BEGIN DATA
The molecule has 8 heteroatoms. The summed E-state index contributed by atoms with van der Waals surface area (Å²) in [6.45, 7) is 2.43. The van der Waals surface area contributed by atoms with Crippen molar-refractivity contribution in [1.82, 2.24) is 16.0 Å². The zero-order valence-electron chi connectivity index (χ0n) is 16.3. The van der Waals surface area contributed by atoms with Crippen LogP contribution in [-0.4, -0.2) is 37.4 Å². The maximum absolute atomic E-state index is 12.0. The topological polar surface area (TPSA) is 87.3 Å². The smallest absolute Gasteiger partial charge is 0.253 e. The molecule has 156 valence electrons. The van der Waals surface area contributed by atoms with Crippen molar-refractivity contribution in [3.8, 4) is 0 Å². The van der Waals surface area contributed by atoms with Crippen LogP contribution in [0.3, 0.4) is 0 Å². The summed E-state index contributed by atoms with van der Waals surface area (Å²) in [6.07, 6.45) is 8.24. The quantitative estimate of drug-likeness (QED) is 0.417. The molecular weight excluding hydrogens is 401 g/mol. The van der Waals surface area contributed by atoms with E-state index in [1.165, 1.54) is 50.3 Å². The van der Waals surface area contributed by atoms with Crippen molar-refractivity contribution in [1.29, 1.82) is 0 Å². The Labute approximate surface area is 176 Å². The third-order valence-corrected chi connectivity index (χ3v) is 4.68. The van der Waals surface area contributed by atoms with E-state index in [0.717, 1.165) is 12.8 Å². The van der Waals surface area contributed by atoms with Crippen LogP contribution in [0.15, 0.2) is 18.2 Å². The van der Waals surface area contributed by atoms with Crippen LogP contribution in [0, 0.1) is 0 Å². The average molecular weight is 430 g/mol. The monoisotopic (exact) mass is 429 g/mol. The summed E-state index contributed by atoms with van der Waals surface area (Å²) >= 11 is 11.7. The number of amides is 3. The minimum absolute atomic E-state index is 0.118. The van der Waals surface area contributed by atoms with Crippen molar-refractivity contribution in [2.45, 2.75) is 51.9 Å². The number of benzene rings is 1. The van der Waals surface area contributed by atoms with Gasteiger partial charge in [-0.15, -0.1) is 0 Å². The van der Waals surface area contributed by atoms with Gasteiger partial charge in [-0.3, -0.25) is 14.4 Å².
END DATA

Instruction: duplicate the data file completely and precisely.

The molecule has 8 heteroatoms. The summed E-state index contributed by atoms with van der Waals surface area (Å²) in [6.45, 7) is 2.43. The van der Waals surface area contributed by atoms with Crippen molar-refractivity contribution in [1.82, 2.24) is 16.0 Å². The zero-order valence-electron chi connectivity index (χ0n) is 16.3. The van der Waals surface area contributed by atoms with Crippen LogP contribution in [-0.4, -0.2) is 37.4 Å². The maximum absolute atomic E-state index is 12.0. The topological polar surface area (TPSA) is 87.3 Å². The smallest absolute Gasteiger partial charge is 0.253 e. The molecule has 156 valence electrons. The van der Waals surface area contributed by atoms with Crippen molar-refractivity contribution in [3.8, 4) is 0 Å². The van der Waals surface area contributed by atoms with Crippen LogP contribution in [0.3, 0.4) is 0 Å². The summed E-state index contributed by atoms with van der Waals surface area (Å²) in [6.07, 6.45) is 8.24. The quantitative estimate of drug-likeness (QED) is 0.417. The molecular weight excluding hydrogens is 401 g/mol. The van der Waals surface area contributed by atoms with E-state index in [1.165, 1.54) is 50.3 Å². The van der Waals surface area contributed by atoms with Crippen molar-refractivity contribution in [1.29, 1.82) is 0 Å². The Labute approximate surface area is 176 Å². The third-order valence-corrected chi connectivity index (χ3v) is 4.68. The van der Waals surface area contributed by atoms with E-state index in [0.717, 1.165) is 12.8 Å². The van der Waals surface area contributed by atoms with Crippen LogP contribution in [0.15, 0.2) is 18.2 Å². The van der Waals surface area contributed by atoms with Crippen LogP contribution in [0, 0.1) is 0 Å². The average molecular weight is 430 g/mol. The monoisotopic (exact) mass is 429 g/mol. The summed E-state index contributed by atoms with van der Waals surface area (Å²) >= 11 is 11.7. The number of amides is 3. The minimum absolute atomic E-state index is 0.118. The van der Waals surface area contributed by atoms with Crippen molar-refractivity contribution in [2.45, 2.75) is 51.9 Å². The number of benzene rings is 1. The van der Waals surface area contributed by atoms with Gasteiger partial charge in [-0.15, -0.1) is 0 Å². The van der Waals surface area contributed by atoms with Gasteiger partial charge in [-0.3, -0.25) is 14.4 Å².